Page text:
Colorado's Signing of Greg Holland Means They Think They're Contenders
The Colorado Rockies apparently think they're contenders in 2017.
They may not believe they are World Series contenders, but it sure seems as though they feel they're good enough to either fight for a division title or at least a Wild Card spot.
Are they crazy? Are they delusional? Did they fall down and strike their heads on something hard and blunt? Maybe. Then again, maybe not.
The Rockies have reportedly signed free agent closer Greg Holland to a one-year, $7 million deal, with incentives that could make it as rich as $14 million this season (terms courtesy of Yahoo!'s Jeff Passan).
Why are they spending this kind of money on a closer who missed all of last season with Tommy John surgery? Why did they spend five years and $70 million on Ian Desmond to play first base, a position he's never played before, while giving up the No. 11 pick in this year's MLB draft in the process? Why did they sign middle reliever Mike Dunn to a three-year, $19 million contract?
The only way any of this makes sense is if the Rockies feel like they could compete for a playoff spot in 2017.
They may not be crazy.
What They're Getting
Holland's last game was on September 18, 2015. Since then he's had his surgery and has essentially been out of action for a year and a half. And while that recovery time means he should be at full strength come spring training, it also means it's uncertain just how rusty he's going to be.
After having ridiculously good seasons from 2011 to 2014, his 2015 numbers were down across the board, including hits strikeouts per nine innings (K/9), walks per nine (BB/9) and WAR.
It's clear he wasn't right during the 2015 season, most likely because of his elbow trouble. His fastball velocity dropped 2 full miles per hour (MPH) -- from 95.7 MPH in 2014 to 93.6 MPH in 2015. He lost the ability to control the baseball, and his K-rate dropped significantly as well.
However, before the arm injury, Holland had developed into one of the best closers in the game, and it's reasonable to think he can return to being an effective closer again (which is why other teams in need of closers, like the Washington Nationals, were rumored to be interested in Holland, as well).
An Up-and-Coming Team
But why would Colorado feel the need to even invest in a closer? They finished in third place last year (75-87), 12 games worse than the San Francisco Giants, who snuck in as the final National League wild card team in 2016.
Looking around at the rest of the roster, the Rockies may just have enough talent to make some noise.
Look, we all know the Rockies can put up some runs. They scored 845 runs last season, most in the National League and second-most in baseball behind the Boston Red Sox. With full seasons from Trevor Story and David Dahl, plus the addition of Desmond, the offense could be even a little bit better in 2017.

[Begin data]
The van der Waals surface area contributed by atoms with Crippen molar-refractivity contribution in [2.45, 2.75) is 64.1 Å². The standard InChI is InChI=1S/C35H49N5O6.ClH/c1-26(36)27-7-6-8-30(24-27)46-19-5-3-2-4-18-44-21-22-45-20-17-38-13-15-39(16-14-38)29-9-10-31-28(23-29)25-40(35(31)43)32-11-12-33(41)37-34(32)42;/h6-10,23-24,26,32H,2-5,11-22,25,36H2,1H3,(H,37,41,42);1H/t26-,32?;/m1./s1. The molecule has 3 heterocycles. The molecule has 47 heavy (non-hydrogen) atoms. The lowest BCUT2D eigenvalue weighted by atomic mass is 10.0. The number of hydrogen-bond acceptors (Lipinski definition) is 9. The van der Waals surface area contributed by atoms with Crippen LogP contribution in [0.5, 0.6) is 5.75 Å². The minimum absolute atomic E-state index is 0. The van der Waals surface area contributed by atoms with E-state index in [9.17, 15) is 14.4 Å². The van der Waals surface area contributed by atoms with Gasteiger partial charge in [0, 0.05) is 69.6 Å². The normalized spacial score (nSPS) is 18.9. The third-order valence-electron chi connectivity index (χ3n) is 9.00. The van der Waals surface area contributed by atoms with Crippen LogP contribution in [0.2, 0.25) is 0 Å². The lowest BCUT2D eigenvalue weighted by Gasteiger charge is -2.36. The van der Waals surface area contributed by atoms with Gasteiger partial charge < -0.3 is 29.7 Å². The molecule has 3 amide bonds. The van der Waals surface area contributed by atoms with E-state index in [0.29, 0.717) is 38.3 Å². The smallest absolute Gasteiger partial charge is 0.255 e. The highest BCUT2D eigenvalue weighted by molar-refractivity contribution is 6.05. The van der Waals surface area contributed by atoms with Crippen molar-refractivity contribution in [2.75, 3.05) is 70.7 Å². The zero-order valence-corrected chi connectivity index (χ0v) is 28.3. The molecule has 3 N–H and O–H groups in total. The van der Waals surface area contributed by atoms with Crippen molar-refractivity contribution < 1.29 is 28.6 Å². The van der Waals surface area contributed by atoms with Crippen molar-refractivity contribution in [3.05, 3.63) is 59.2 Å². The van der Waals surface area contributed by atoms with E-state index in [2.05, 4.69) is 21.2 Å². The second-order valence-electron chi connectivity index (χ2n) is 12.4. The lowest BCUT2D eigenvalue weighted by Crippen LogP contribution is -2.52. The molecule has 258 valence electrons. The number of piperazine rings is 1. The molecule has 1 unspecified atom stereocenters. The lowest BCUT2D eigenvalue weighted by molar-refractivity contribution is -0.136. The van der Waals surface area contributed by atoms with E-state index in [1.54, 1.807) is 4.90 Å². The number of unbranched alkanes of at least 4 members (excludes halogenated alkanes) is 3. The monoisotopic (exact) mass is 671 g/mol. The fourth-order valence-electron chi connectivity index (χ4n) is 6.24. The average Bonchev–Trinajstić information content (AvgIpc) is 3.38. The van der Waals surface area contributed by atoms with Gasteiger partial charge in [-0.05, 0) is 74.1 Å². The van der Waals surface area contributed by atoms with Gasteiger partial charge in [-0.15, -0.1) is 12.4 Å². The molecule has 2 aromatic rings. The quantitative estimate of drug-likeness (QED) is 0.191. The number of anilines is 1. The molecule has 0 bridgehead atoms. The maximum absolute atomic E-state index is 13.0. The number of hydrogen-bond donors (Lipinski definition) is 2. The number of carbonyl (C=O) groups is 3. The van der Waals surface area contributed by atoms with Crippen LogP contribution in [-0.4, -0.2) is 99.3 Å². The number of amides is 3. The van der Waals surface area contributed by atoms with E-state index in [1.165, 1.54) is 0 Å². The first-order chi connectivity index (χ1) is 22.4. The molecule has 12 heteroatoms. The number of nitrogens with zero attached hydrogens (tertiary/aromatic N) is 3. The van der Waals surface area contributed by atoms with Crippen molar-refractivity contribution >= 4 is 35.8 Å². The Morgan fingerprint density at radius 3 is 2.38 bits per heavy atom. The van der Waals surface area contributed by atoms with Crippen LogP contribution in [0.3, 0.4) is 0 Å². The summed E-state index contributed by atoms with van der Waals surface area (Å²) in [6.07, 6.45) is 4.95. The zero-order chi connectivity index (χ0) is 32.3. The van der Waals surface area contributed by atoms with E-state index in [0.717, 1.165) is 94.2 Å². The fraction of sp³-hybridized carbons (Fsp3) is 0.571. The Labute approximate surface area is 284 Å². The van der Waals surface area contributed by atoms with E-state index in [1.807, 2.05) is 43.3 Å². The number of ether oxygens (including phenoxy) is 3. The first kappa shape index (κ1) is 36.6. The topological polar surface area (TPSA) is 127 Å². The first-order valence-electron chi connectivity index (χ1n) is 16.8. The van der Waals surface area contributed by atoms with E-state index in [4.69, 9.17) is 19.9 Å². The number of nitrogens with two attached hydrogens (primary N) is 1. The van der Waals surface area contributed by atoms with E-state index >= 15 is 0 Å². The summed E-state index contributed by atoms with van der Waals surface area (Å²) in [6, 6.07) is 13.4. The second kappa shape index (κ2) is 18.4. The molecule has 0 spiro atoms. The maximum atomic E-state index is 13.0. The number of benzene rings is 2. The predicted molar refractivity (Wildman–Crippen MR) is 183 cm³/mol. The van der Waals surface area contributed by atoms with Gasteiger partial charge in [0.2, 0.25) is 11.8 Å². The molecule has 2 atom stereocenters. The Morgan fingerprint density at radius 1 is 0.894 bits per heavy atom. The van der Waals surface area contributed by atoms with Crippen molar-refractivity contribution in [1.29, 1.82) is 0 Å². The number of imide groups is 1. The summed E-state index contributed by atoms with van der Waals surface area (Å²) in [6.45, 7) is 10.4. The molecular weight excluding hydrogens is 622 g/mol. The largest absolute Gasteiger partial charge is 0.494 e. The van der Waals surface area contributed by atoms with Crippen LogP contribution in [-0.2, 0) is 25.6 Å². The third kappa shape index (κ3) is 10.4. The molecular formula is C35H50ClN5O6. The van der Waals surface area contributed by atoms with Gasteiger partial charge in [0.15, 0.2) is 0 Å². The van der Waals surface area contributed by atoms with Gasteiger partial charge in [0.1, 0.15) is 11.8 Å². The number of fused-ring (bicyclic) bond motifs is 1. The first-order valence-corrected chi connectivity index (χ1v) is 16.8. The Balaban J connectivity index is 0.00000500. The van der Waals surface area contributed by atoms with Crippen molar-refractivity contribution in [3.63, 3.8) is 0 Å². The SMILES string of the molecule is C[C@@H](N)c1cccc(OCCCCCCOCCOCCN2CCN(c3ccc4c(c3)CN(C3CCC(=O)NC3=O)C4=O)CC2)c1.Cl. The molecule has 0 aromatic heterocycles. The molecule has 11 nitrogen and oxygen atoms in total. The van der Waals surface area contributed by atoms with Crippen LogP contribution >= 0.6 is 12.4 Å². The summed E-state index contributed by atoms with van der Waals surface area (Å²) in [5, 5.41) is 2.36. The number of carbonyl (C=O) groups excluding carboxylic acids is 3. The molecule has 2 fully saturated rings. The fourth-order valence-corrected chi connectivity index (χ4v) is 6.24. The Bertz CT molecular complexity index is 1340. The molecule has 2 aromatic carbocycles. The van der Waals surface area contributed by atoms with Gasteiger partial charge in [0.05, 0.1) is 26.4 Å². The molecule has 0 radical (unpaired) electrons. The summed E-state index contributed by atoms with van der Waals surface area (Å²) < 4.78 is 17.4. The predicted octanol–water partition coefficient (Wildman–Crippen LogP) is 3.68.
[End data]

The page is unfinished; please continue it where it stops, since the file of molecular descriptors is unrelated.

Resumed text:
The bigger question surrounding the Rockies is in the rotation.
Jon Gray is the team's ace, putting up a team-best 3.7 fWAR with an FIP of 3.60. He is the only strikeout artist in the rotation, however, averaging 9.91 K/9 last season.
Chad Bettis put up an fWAR of 2.6 and an FIP of 4.29 in 32 starts, but he struggled to miss bats (6.68 K/9). Tyler Chatwood (2.1 fWAR), and Tyler Anderson (2.5 fWAR) are expected to be the team's third and fourth starters, with German Marquez -- a decent pitcher in the minors who has made just eight starts above Double-A in his career -- possibly rounding out the rotation.
But even last year, the Rockies' rotation wasn't that bad. Their 12.1 fWAR was tied with the Houston Astros for 13th in baseball, and their 4.39 FIP was 15th. None of that is great, but it's not awful either. The area where the pitching staff really struggled in 2016 was the bullpen.
What a Relief
Colorado's bullpen ERA of 5.13 ranked dead last in the National League, and they allowed opponents to hit .269 against them last season, second-worst in baseball. Their 1.47 WHIP was third-worst, and their 11.6% strikeout-to-walk percentage was 25th in baseball. They also blew 28 saves last season, third-most in baseball, two behind the MLB leaders, the Giants.
So, yeah, they need some help in the bullpen.
That's what makes the additions of Dunn and Holland interesting. Dunn has had an ERA+ of at least 116 in three of the last four years, all with the Miami Marlins. He's not spectacular, but he's a guy who could provide some stability in the middle innings and against left-handers. And if the Rockies get vintage Holland, they have a true shut-down closer at the end of games.
Look, the playoffs are probably a bit of a longshot, but if there is one losing team from last season that could turn it around and make the postseason in 2017, it may be the Colorado Rockies. And if they contend, it'll likely be because of the moves they made to upgrade their bullpen.